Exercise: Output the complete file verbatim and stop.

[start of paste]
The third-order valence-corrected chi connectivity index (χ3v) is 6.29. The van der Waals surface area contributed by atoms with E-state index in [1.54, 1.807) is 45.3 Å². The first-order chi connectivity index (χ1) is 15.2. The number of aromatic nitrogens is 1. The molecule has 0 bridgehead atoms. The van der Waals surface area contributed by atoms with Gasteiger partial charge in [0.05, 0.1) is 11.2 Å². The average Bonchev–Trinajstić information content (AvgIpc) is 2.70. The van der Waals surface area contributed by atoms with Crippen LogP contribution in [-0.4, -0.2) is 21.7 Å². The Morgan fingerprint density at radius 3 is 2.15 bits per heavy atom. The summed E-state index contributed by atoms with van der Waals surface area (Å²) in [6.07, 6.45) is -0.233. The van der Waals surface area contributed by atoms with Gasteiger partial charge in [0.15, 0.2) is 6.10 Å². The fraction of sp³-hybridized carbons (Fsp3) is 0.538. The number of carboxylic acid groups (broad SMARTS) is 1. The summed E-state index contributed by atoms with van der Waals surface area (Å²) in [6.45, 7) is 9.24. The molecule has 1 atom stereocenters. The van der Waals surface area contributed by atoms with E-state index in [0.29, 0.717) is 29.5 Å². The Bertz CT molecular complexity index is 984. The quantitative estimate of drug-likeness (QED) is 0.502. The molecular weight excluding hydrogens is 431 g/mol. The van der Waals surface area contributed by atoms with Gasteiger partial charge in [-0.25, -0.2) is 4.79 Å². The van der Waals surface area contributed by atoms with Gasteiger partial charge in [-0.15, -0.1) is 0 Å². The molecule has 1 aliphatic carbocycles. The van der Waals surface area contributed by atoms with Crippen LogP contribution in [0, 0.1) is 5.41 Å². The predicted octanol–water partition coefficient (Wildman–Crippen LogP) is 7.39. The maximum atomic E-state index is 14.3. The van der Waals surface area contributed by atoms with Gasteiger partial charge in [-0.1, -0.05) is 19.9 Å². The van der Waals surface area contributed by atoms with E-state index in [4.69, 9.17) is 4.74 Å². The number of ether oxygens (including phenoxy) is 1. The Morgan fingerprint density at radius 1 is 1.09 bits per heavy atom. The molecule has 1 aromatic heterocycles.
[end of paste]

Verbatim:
The third-order valence-corrected chi connectivity index (χ3v) is 6.29. The van der Waals surface area contributed by atoms with E-state index in [1.54, 1.807) is 45.3 Å². The first-order chi connectivity index (χ1) is 15.2. The number of aromatic nitrogens is 1. The molecule has 0 bridgehead atoms. The van der Waals surface area contributed by atoms with Gasteiger partial charge in [0.05, 0.1) is 11.2 Å². The average Bonchev–Trinajstić information content (AvgIpc) is 2.70. The van der Waals surface area contributed by atoms with Crippen LogP contribution in [-0.4, -0.2) is 21.7 Å². The Morgan fingerprint density at radius 3 is 2.15 bits per heavy atom. The summed E-state index contributed by atoms with van der Waals surface area (Å²) in [6.07, 6.45) is -0.233. The van der Waals surface area contributed by atoms with Gasteiger partial charge in [0.15, 0.2) is 6.10 Å². The fraction of sp³-hybridized carbons (Fsp3) is 0.538. The number of carboxylic acid groups (broad SMARTS) is 1. The summed E-state index contributed by atoms with van der Waals surface area (Å²) in [6.45, 7) is 9.24. The molecule has 1 atom stereocenters. The van der Waals surface area contributed by atoms with E-state index in [0.29, 0.717) is 29.5 Å². The Bertz CT molecular complexity index is 984. The quantitative estimate of drug-likeness (QED) is 0.502. The molecular weight excluding hydrogens is 431 g/mol. The van der Waals surface area contributed by atoms with Gasteiger partial charge in [-0.25, -0.2) is 4.79 Å². The van der Waals surface area contributed by atoms with Gasteiger partial charge in [-0.15, -0.1) is 0 Å². The molecule has 1 aliphatic carbocycles. The van der Waals surface area contributed by atoms with Crippen LogP contribution in [0, 0.1) is 5.41 Å². The predicted octanol–water partition coefficient (Wildman–Crippen LogP) is 7.39. The maximum atomic E-state index is 14.3. The van der Waals surface area contributed by atoms with Gasteiger partial charge in [-0.1, -0.05) is 19.9 Å². The van der Waals surface area contributed by atoms with E-state index in [4.69, 9.17) is 4.74 Å². The number of ether oxygens (including phenoxy) is 1. The Morgan fingerprint density at radius 1 is 1.09 bits per heavy atom. The molecule has 1 aromatic heterocycles.